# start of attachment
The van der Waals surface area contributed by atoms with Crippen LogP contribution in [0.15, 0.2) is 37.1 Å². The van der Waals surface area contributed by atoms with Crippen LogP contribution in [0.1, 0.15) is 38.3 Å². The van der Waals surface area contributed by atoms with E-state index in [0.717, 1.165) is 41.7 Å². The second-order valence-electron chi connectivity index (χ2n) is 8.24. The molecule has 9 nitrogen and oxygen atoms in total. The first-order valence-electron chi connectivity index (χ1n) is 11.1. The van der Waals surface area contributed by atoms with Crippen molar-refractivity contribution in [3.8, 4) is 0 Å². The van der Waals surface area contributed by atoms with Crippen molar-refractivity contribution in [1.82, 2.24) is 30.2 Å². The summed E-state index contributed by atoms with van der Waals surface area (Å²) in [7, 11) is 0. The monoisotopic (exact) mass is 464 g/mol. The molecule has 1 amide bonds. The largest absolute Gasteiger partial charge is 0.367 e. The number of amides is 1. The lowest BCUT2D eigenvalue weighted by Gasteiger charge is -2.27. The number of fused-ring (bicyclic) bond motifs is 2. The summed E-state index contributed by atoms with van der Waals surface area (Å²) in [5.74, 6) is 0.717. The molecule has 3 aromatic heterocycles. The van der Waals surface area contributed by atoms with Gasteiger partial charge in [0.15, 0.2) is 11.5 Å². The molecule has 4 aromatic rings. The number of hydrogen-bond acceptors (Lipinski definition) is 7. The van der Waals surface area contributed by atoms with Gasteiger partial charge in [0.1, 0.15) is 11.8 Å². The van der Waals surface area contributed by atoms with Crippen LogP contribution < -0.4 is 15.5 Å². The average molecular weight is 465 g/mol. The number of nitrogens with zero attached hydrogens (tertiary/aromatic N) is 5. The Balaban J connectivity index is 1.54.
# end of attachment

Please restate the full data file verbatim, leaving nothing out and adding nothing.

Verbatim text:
The van der Waals surface area contributed by atoms with Crippen LogP contribution in [0.15, 0.2) is 37.1 Å². The van der Waals surface area contributed by atoms with Crippen LogP contribution in [0.1, 0.15) is 38.3 Å². The van der Waals surface area contributed by atoms with E-state index in [0.717, 1.165) is 41.7 Å². The second-order valence-electron chi connectivity index (χ2n) is 8.24. The molecule has 9 nitrogen and oxygen atoms in total. The first-order valence-electron chi connectivity index (χ1n) is 11.1. The van der Waals surface area contributed by atoms with Crippen molar-refractivity contribution in [3.8, 4) is 0 Å². The van der Waals surface area contributed by atoms with Crippen molar-refractivity contribution in [1.82, 2.24) is 30.2 Å². The summed E-state index contributed by atoms with van der Waals surface area (Å²) in [7, 11) is 0. The monoisotopic (exact) mass is 464 g/mol. The molecule has 1 amide bonds. The largest absolute Gasteiger partial charge is 0.367 e. The number of amides is 1. The lowest BCUT2D eigenvalue weighted by Gasteiger charge is -2.27. The number of fused-ring (bicyclic) bond motifs is 2. The summed E-state index contributed by atoms with van der Waals surface area (Å²) in [5.74, 6) is 0.717. The molecule has 3 aromatic heterocycles. The van der Waals surface area contributed by atoms with Gasteiger partial charge in [0.15, 0.2) is 11.5 Å². The molecule has 4 aromatic rings. The number of hydrogen-bond acceptors (Lipinski definition) is 7. The van der Waals surface area contributed by atoms with Gasteiger partial charge in [0.1, 0.15) is 11.8 Å². The van der Waals surface area contributed by atoms with Crippen LogP contribution < -0.4 is 15.5 Å². The average molecular weight is 465 g/mol. The number of nitrogens with zero attached hydrogens (tertiary/aromatic N) is 5. The Balaban J connectivity index is 1.54.